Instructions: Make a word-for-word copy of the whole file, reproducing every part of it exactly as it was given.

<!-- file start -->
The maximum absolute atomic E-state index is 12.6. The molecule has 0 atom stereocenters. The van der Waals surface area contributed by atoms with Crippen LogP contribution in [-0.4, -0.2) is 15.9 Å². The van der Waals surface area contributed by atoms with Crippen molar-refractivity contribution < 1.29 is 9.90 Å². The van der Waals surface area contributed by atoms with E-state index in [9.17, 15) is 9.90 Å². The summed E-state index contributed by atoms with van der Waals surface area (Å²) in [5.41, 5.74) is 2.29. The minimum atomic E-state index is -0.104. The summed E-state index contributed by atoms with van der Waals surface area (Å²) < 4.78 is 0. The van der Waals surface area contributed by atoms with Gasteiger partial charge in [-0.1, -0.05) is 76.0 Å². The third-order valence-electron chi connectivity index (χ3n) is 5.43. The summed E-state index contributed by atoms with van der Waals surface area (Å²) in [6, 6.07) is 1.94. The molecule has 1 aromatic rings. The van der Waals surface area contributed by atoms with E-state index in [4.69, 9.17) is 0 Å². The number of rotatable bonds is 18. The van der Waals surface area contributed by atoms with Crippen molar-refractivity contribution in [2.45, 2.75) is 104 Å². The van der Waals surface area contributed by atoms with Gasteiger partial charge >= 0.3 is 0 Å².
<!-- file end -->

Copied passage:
The maximum absolute atomic E-state index is 12.6. The molecule has 0 atom stereocenters. The van der Waals surface area contributed by atoms with Crippen LogP contribution in [-0.4, -0.2) is 15.9 Å². The van der Waals surface area contributed by atoms with Crippen molar-refractivity contribution < 1.29 is 9.90 Å². The van der Waals surface area contributed by atoms with E-state index in [9.17, 15) is 9.90 Å². The summed E-state index contributed by atoms with van der Waals surface area (Å²) in [5.41, 5.74) is 2.29. The minimum atomic E-state index is -0.104. The summed E-state index contributed by atoms with van der Waals surface area (Å²) < 4.78 is 0. The van der Waals surface area contributed by atoms with Gasteiger partial charge in [-0.1, -0.05) is 76.0 Å². The third-order valence-electron chi connectivity index (χ3n) is 5.43. The summed E-state index contributed by atoms with van der Waals surface area (Å²) in [6, 6.07) is 1.94. The molecule has 1 aromatic rings. The van der Waals surface area contributed by atoms with E-state index in [4.69, 9.17) is 0 Å². The number of rotatable bonds is 18. The van der Waals surface area contributed by atoms with Crippen molar-refractivity contribution in [2.45, 2.75) is 104 Å². The van der Waals surface area contributed by atoms with Gasteiger partial charge >= 0.3 is 0 Å².